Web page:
But here I am--not all on account of my good looks or charming personality--but because I somehow survived. And when I look back, I know now that I did so because I recognized CHANGE when I saw it.

The first change was war. I had turned 15. My mother had already sent my brothers and sister to China where the cost of living was lower. From Cebu, she and I had to make money to send to them.

I turned to peddling. My day began at 5 in the morning. I would load my bicycle with soap, thread, and candles, and then bike to neighboring towns to sell my goods. On market days, I would rent a stall, lay out the goods from the bike, and make about 20 pesos a day, enough for me to survive and to buy even more goods for next time. Those days, you might call my BICYCLE AGE.

After two years of biking and peddling, at 17, I entered my BATEL AGE. The batel was a small, very utilitarian boat that defied the open sea and would take me farther from Cebu and all the way to Lucena, from where I would take a truck to Manila, with companions twice or thrice my age. The sea trips could take two to three weeks depending on the weather, and the land trips another five to six hours. (I was lighter then, you can imagine.)

On the batel, I read books like Gone with the Wind under the great blue sky to pass away the time, even if we traders were always in fear of sea pirates and the bad weather.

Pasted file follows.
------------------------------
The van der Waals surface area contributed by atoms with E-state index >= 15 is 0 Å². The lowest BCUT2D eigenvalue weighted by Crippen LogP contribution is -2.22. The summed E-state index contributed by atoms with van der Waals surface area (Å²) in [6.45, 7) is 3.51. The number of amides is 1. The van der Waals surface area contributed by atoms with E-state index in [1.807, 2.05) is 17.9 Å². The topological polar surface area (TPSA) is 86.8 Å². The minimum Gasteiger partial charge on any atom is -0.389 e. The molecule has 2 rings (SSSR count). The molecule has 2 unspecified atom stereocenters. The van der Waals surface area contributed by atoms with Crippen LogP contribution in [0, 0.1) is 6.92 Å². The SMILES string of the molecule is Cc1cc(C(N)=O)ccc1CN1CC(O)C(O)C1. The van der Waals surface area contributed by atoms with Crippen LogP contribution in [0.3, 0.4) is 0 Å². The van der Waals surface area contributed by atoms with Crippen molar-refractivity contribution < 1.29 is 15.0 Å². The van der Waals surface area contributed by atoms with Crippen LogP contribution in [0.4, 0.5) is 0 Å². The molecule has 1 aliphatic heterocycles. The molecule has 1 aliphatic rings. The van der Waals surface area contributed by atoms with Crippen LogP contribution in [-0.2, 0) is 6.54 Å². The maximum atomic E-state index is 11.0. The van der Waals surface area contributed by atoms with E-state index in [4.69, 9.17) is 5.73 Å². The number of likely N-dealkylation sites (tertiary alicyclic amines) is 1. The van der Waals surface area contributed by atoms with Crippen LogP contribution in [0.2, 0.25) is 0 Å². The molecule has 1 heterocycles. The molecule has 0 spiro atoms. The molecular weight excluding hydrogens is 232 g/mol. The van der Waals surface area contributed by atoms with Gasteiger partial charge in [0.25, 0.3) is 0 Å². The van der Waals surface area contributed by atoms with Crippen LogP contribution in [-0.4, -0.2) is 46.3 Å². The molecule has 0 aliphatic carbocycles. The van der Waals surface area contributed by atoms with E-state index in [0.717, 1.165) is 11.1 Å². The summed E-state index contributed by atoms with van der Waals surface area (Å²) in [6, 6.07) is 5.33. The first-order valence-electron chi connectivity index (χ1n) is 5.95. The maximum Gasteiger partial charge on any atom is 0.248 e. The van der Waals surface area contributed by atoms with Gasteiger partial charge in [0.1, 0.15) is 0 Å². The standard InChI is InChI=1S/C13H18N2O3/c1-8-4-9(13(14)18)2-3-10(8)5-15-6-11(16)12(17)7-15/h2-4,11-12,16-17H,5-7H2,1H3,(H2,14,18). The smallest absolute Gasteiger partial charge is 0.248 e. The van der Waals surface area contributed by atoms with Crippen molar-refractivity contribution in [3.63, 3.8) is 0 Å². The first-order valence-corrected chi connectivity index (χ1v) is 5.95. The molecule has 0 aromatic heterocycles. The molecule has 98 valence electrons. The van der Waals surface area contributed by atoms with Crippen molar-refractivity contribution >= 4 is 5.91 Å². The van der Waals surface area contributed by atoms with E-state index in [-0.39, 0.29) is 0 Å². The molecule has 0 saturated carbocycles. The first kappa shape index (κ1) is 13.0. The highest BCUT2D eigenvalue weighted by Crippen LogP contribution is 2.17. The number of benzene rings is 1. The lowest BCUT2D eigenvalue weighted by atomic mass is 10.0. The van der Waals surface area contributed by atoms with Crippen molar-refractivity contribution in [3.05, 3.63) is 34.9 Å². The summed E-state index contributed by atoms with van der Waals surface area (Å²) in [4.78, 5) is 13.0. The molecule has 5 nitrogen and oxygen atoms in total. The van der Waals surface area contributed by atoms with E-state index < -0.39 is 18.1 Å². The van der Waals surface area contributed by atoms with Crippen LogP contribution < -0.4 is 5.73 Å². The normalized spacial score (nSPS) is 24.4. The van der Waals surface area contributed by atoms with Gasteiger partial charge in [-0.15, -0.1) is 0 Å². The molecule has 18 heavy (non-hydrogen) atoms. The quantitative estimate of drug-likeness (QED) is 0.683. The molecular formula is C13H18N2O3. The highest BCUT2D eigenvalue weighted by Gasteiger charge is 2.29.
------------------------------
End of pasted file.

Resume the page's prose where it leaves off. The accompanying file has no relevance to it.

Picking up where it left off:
Once, our batel hit a rock and sank. Thank heavens for my rubber tires! Those were the goods I had with me to sell in Manila. Well, we all held on to those tires, which meant I saved all those traders and those traders saved all my tires.

At that time, the War was still going on. Ironically, I look back at the War with the fondest of memories. It was the great equalizer. Almost everyone I knew had lost big and small fortunes at the time. This meant we all started at ground zero. Ground zero meant living by our wits alone; ground zero meant starting equal; ground zero was where I discovered I was an entrepreneur.

When the War ended, I was 19. Because of the war, the economy was more dependent than ever on imports. So when I set up Amasia, my first company, it was to import textile remnants, fruit, old newspapers and magazines, and used clothing from the US.

There was a side benefit to this. I would wear some of my own stock, so I would have different clothes to wear when I went courting Elizabeth, the woman who would be my wife. But at the end of it, I made some money.

The Bicycle Age was over. The TRADING AGE began.

By then, my brothers and sister returned from China. Together, we worked in the trading business I had begun: as bodegeros, clerks, warehousemen, cashiers, and collectors. And all this while they were all still going to school; me, I stopped schooling. Like most Chinese-Filipino families, we worked where we lived, and at times, we had to endure the stench of rotten oranges and potatoes filling our two-story apartment.